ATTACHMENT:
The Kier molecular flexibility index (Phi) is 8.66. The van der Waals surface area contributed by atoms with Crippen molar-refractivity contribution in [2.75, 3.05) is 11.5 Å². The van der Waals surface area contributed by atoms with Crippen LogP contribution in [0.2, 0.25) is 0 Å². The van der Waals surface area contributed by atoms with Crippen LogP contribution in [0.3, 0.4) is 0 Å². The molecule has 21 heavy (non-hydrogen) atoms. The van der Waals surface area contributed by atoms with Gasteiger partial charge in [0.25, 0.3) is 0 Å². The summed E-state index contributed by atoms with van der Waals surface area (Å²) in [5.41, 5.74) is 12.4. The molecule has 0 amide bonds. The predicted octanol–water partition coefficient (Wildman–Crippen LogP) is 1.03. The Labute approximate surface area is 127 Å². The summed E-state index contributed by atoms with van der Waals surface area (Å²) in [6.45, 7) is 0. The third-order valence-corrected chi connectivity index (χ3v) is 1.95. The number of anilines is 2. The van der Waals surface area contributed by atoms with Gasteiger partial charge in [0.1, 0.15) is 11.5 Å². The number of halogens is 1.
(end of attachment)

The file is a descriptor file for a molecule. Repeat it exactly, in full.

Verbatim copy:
The Kier molecular flexibility index (Phi) is 8.66. The van der Waals surface area contributed by atoms with Crippen molar-refractivity contribution in [2.75, 3.05) is 11.5 Å². The van der Waals surface area contributed by atoms with Crippen LogP contribution in [0.2, 0.25) is 0 Å². The van der Waals surface area contributed by atoms with Crippen LogP contribution in [0.3, 0.4) is 0 Å². The molecule has 21 heavy (non-hydrogen) atoms. The van der Waals surface area contributed by atoms with Gasteiger partial charge in [0.25, 0.3) is 0 Å². The summed E-state index contributed by atoms with van der Waals surface area (Å²) in [5.41, 5.74) is 12.4. The molecule has 0 amide bonds. The predicted octanol–water partition coefficient (Wildman–Crippen LogP) is 1.03. The Labute approximate surface area is 127 Å². The summed E-state index contributed by atoms with van der Waals surface area (Å²) in [6.45, 7) is 0. The third-order valence-corrected chi connectivity index (χ3v) is 1.95. The number of anilines is 2. The van der Waals surface area contributed by atoms with Gasteiger partial charge in [0.1, 0.15) is 11.5 Å². The number of halogens is 1.